RGD Reference Report - Characterization of Kcnk3-Mutated Rat, a Novel Model of Pulmonary Hypertension. - Rat Genome Database

Send us a Message

Submit Data |  Help |  Video Tutorials |  News |  Publications |  Download |  REST API |  Citing RGD |  Contact   

Characterization of Kcnk3-Mutated Rat, a Novel Model of Pulmonary Hypertension.

Authors: Lambert, Mélanie  Capuano, Véronique  Boet, Angèle  Tesson, Laurent  Bertero, Thomas  Nakhleh, Morad K  Remy, Séverine  Anegon, Ignacio  Pechoux, Christine  Hautefort, Aurélie  Rucker-Martin, Catherine  Manoury, Boris  Domergue, Valérie  Mercier, Olaf  Girerd, Barbara  Montani, David  Perros, Frédéric  Humbert, Marc  Antigny, Fabrice 
Citation: Lambert M, etal., Circ Res. 2019 Sep 13;125(7):678-695. doi: 10.1161/CIRCRESAHA.119.314793. Epub 2019 Jul 26.
RGD ID: 151347452
Pubmed: (View Article at PubMed) PMID:31347976
DOI: Full-text: DOI:10.1161/CIRCRESAHA.119.314793

RATIONALE: Pulmonary arterial hypertension is a severe lethal cardiopulmonary disease. Loss of function mutations in KCNK3 (potassium channel subfamily K member 3) gene, which encodes an outward rectifier K+ channel, have been identified in pulmonary arterial hypertension patients.
OBJECTIVE: We have demonstrated that KCNK3 dysfunction is common to heritable and nonheritable pulmonary arterial hypertension and to experimental pulmonary hypertension (PH). Finally, KCNK3 is not functional in mouse pulmonary vasculature.
METHODS AND RESULTS: Using CRISPR/Cas9 technology, we generated a 94 bp out of frame deletion in exon 1 of Kcnk3 gene and characterized these rats at the electrophysiological, echocardiographic, hemodynamic, morphological, cellular, and molecular levels to decipher the cellular mechanisms associated with loss of KCNK3. Using patch-clamp technique, we validated our transgenic strategy by demonstrating the absence of KCNK3 current in freshly isolated pulmonary arterial smooth muscle cells from Kcnk3-mutated rats. At 4 months of age, echocardiographic parameters revealed shortening of the pulmonary artery acceleration time associated with elevation of the right ventricular systolic pressure. Kcnk3-mutated rats developed more severe PH than wild-type rats after monocrotaline exposure or chronic hypoxia exposure. Kcnk3-mutation induced a lung distal neomuscularization and perivascular extracellular matrix activation. Lungs of Kcnk3-mutated rats were characterized by overactivation of ERK1/2 (extracellular signal-regulated kinase1-/2), AKT (protein kinase B), SRC, and overexpression of HIF1-α (hypoxia-inducible factor-1 α), survivin, and VWF (Von Willebrand factor). Linked with plasma membrane depolarization, reduced endothelial-NOS expression and desensitization of endothelial-derived hyperpolarizing factor, Kcnk3-mutated rats presented predisposition to vasoconstriction of pulmonary arteries and a severe loss of sildenafil-induced pulmonary arteries relaxation. Moreover, we showed strong alteration of right ventricular cardiomyocyte excitability. Finally, Kcnk3-mutated rats developed age-dependent PH associated with low serum-albumin concentration.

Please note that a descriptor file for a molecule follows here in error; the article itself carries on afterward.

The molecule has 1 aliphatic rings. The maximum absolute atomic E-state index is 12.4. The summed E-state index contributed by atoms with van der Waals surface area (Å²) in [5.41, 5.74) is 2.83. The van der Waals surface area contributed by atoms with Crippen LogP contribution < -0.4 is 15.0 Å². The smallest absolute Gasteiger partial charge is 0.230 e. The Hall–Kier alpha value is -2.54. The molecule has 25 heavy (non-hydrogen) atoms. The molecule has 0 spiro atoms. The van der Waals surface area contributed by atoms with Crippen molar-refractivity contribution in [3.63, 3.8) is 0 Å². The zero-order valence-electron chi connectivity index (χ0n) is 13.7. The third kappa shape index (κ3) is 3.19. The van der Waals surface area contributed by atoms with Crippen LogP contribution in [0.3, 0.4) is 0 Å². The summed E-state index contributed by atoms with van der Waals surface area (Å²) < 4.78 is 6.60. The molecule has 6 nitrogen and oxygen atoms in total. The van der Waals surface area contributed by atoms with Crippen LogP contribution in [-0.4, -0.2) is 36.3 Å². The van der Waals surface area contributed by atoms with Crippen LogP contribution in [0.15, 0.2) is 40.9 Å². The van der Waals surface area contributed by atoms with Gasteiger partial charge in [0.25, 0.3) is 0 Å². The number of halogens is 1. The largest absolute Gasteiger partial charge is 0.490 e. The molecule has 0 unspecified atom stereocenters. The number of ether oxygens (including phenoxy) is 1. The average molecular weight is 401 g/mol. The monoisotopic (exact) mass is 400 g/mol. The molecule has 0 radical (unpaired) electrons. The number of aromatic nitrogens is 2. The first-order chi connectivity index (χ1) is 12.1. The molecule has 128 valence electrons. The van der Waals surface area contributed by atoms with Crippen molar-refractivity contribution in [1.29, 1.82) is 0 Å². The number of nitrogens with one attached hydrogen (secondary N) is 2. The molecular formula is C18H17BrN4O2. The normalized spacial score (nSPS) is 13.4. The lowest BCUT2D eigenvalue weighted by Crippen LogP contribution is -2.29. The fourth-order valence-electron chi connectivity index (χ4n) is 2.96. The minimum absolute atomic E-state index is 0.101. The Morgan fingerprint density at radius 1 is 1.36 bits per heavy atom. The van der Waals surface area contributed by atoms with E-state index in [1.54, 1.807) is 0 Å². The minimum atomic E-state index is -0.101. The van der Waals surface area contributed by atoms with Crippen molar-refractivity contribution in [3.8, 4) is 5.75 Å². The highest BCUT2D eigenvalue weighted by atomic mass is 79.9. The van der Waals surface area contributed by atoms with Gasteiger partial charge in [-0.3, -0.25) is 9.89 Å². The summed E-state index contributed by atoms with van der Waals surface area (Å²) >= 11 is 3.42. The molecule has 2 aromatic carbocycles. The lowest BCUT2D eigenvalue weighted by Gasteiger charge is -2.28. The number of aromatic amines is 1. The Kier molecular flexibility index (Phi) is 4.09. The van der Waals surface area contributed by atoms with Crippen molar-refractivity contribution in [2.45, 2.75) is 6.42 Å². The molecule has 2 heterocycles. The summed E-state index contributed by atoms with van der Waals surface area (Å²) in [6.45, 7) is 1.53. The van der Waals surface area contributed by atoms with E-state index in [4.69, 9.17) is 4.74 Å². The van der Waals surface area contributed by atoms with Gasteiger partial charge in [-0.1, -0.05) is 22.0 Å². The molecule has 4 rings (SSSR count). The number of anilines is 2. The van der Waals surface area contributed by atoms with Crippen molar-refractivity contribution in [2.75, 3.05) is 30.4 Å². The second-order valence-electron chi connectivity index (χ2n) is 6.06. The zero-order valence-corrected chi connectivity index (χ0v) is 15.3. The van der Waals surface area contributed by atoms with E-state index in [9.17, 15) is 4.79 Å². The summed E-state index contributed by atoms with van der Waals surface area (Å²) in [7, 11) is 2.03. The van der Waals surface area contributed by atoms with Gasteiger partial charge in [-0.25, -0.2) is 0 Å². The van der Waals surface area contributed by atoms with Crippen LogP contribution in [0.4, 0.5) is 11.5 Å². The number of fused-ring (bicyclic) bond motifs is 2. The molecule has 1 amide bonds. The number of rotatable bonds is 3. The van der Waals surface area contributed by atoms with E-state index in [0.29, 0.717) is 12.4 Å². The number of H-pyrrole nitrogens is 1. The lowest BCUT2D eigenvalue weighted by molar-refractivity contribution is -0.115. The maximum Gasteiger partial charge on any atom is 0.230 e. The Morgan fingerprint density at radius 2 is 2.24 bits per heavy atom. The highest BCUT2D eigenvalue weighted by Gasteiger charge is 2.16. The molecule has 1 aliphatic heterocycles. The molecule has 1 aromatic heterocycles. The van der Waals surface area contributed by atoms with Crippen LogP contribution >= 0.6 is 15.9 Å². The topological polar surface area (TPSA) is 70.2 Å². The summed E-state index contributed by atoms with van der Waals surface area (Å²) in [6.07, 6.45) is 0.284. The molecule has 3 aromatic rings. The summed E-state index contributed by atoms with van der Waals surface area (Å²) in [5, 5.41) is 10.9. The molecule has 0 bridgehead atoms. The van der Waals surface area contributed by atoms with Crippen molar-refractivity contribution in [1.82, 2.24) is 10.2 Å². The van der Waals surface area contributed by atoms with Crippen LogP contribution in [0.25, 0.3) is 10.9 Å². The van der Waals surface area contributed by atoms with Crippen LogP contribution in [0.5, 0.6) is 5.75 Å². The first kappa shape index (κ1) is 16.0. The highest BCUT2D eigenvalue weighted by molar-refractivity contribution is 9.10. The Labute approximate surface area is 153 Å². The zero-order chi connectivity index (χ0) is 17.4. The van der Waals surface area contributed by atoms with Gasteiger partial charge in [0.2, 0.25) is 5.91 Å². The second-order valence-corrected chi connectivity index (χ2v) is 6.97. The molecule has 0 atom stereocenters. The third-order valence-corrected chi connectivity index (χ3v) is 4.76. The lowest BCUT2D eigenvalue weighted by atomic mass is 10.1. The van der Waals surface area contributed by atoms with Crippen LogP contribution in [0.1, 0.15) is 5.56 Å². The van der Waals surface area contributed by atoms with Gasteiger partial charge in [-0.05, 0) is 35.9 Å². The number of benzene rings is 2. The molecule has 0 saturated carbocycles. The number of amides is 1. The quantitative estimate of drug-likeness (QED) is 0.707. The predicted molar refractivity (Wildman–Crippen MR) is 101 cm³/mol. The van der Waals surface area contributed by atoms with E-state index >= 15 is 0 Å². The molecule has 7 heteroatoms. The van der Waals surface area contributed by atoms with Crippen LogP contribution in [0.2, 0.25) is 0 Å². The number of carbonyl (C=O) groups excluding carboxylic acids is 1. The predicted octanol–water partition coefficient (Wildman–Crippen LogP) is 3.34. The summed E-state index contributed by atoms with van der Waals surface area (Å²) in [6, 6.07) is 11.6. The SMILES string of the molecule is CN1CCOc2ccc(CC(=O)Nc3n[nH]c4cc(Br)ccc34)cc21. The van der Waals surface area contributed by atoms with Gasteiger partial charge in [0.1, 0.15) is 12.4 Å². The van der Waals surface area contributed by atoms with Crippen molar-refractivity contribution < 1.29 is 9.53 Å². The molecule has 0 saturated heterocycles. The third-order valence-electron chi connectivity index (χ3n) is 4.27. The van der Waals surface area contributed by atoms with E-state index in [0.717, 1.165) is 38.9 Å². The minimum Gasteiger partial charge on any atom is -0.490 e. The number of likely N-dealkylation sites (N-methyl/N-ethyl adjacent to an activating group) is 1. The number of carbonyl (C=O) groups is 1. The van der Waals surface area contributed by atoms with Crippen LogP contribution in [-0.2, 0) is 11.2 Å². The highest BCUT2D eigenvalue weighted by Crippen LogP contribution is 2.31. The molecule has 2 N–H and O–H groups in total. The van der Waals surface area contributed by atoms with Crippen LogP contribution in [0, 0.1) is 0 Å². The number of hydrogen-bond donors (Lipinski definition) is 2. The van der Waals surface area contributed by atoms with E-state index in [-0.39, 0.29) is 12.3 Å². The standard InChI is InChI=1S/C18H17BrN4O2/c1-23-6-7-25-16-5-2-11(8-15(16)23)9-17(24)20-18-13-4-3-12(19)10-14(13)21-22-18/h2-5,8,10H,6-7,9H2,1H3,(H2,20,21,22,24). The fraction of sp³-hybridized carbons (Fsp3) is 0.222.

CONCLUSIONS: We established the first Kcnk3-mutated rat model of PH. Our results confirm that KCNK3 loss of function is a key event in pulmonary arterial hypertension pathogenesis. This model presents new opportunities for understanding the initiating mechanisms of PH and testing biologically relevant therapeutic molecules in the context of PH.

Disease Annotations    

Gene Ontology Annotations    

Biological Process

Phenotype Annotations    
Objects Annotated

Genes (Rattus norvegicus)
Kcnk3  (potassium two pore domain channel subfamily K member 3)
Kcnk3em1Ang  (potassium two pore domain channel subfamily K member 3; CRISPR/Cas9 induced mutant1, Ang)

Genes (Mus musculus)
Kcnk3  (potassium channel, subfamily K, member 3)

Genes (Homo sapiens)
KCNK3  (potassium two pore domain channel subfamily K member 3)

Additional Information